A public unveiling ceremony for the life-size sculpture in Cornell's hometown will be held at 5:30 p.m. Sunday.

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“Seattle’s son” is coming home.

As the anniversary of Chris Cornell’s death approached this May, many Seattle fans longed for a central place to pay their respects to the singer who helped shape the city’s cultural landscape, much as it shaped him. On Sunday, they’re getting their wish.

More than a thousand people are expected to attend a 5:30 p.m. public unveiling ceremony for a life-size statue of the Soundgarden frontman outside of MoPOP. The bronze likeness, commissioned and donated to the museum by Cornell’s wife, Vicky Cornell, will stand outside MoPOP’s south entrance facing Fifth Avenue North in the shadow of the Space Needle — one Seattle icon beneath another.

“I wanted to celebrate and honor him, memorialize his contribution to music history and the arts, philanthropy, in his hometown where his initial impact stems from,” Vicky said earlier this week. “It’s a really unique city that — it’s defined him — but also I feel like it propelled him to create this movement that would influence popular music forever.”

Initially slated for August, the ceremony was pushed to Oct. 7 to accommodate the throngs of fans expected. Fifth Avenue North will be blocked off between Thomas and Harrison streets from 4-7 p.m. A screening of a Soundgarden concert film from a 2013 show in Los Angeles starts at 6 p.m., though the free-with-RSVP tickets are long gone. Mayor Jenny Durkan and the other members of Soundgarden will be on hand for the unveiling. Flying home the day after performing with MC50 in Orange County, guitarist Kim Thayil may head straight to the ceremony before getting settled.

“I think he’ll be remembered as his body of work has been appraised — exceptionally, [critically] acclaimed … — and [as] a source of pride certainly in the community,” Thayil said of his longtime friend and bandmate. “I think he will be remembered as I will remember him, because that’s how I will remind everybody.”

While rock stardom took Cornell across the globe and found him and Vicky living in Paris, Los Angeles and Miami, Seattle was always with him, Vicky said, noting they kept an apartment here and had various local philanthropic ventures. Cornell regularly returned to spend time with his eldest daughter, Lily, from his previous marriage to former Soundgarden manager Susan Silver. (During the height of Soundgarden’s fame, Cornell dropped into a farewell party for his old boss at Ray’s Boathouse, staying “till the bitter end.”)

“That’s forever a part of who you are, your hometown,” Vicky said. “It doesn’t ever change.”

With the statue’s public display in a tourist hot spot, MoPOP’s artistic director Jasen Emmons hopes it will become a destination for sightseers and selfie takers, much like the Jimi Hendrix statue on Broadway. Instead of putting it on a pedestal, it will be affixed directly to the ground “to make it feel as if you could walk directly up to him while he’s in the middle of a performance,” Emmons said.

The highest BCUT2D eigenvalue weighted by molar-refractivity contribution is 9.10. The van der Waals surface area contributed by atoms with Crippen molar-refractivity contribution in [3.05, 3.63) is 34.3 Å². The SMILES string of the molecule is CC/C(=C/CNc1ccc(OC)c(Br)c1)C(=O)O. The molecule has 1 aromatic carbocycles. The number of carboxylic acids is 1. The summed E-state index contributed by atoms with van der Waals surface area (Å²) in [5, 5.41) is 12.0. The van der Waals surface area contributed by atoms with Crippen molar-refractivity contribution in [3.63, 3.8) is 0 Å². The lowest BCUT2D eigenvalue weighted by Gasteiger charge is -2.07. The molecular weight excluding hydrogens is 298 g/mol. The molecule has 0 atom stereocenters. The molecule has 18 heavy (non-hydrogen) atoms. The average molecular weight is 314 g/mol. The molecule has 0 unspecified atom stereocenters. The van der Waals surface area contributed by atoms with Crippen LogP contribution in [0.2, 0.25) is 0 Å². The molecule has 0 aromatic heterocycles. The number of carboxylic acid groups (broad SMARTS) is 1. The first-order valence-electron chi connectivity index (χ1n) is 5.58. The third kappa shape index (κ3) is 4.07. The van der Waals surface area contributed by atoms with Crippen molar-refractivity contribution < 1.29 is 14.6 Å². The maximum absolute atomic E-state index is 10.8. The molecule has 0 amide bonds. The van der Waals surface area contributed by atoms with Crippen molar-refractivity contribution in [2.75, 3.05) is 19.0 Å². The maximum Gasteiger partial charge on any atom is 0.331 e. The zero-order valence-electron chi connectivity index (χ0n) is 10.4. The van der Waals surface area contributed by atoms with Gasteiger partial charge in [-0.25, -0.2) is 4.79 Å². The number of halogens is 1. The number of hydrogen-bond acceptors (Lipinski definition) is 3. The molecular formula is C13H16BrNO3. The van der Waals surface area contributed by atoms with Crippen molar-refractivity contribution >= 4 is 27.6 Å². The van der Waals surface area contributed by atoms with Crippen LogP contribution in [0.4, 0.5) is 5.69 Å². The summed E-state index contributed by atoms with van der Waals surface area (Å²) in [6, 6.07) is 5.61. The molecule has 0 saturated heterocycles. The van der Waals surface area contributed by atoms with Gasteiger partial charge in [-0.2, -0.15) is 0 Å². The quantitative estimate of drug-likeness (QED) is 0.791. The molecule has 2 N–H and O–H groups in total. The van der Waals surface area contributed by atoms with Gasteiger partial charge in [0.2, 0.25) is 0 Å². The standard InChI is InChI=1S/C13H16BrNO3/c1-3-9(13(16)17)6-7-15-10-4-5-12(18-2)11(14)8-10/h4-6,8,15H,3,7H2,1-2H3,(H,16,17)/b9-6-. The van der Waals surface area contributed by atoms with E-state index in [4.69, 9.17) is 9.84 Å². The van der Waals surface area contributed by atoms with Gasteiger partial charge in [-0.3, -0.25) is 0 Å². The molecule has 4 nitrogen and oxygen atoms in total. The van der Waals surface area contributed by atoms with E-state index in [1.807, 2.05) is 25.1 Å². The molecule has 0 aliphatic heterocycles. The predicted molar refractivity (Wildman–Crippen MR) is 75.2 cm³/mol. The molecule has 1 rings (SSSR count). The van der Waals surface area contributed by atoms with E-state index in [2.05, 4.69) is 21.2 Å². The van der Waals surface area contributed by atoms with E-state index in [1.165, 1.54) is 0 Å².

Working with artist Nick Marra, Vicky pored through “thousands and thousands” of photos to base the sculpture on, eventually settling on a more contemporary image where Cornell is “screaming apologetically” and using his signature Gibson guitar. Still, getting his eyes just right to show his softer side was crucial. “I want his eyes — that poetic side of him to come out there,” she said.

Since Cornell’s death, Vicky has heard from countless fans telling her how Cornell touched their lives. The tribute letters still come in by the hundreds. As much as the outpouring of “love and support” has “held me up,” Vicky says, the public attention has in some ways made the grieving process more difficult.

“To lose Chris so suddenly and tragically and to not be able to have a minute to catch your breath … and trying to, at the same time, protect my children, my sanity and help us heal — it’s hard,” she said. “Even with fans now, I love it, but at the same time I’ll be going through Instagram and oof! It can be brutal looking at photographs of him with us. There’s so much love in what they’re doing, but it kinda makes it harder because it’s there. I wouldn’t want it any other way, but it’s almost like a double-edged sword.”

Beyond public displays like the statue, Vicky and their children have found little ways of keeping Cornell’s memory alive: the way they celebrate his birthday, releasing balloons into the air and other things she’d prefer to keep private.

“He’s part of our lives,” Vicky said. “We talk about him everyday. It’s almost as if — as weird as this may sound — like he’s on tour. Sixteen months may seem like a long time for you guys, but for us it feels like six.”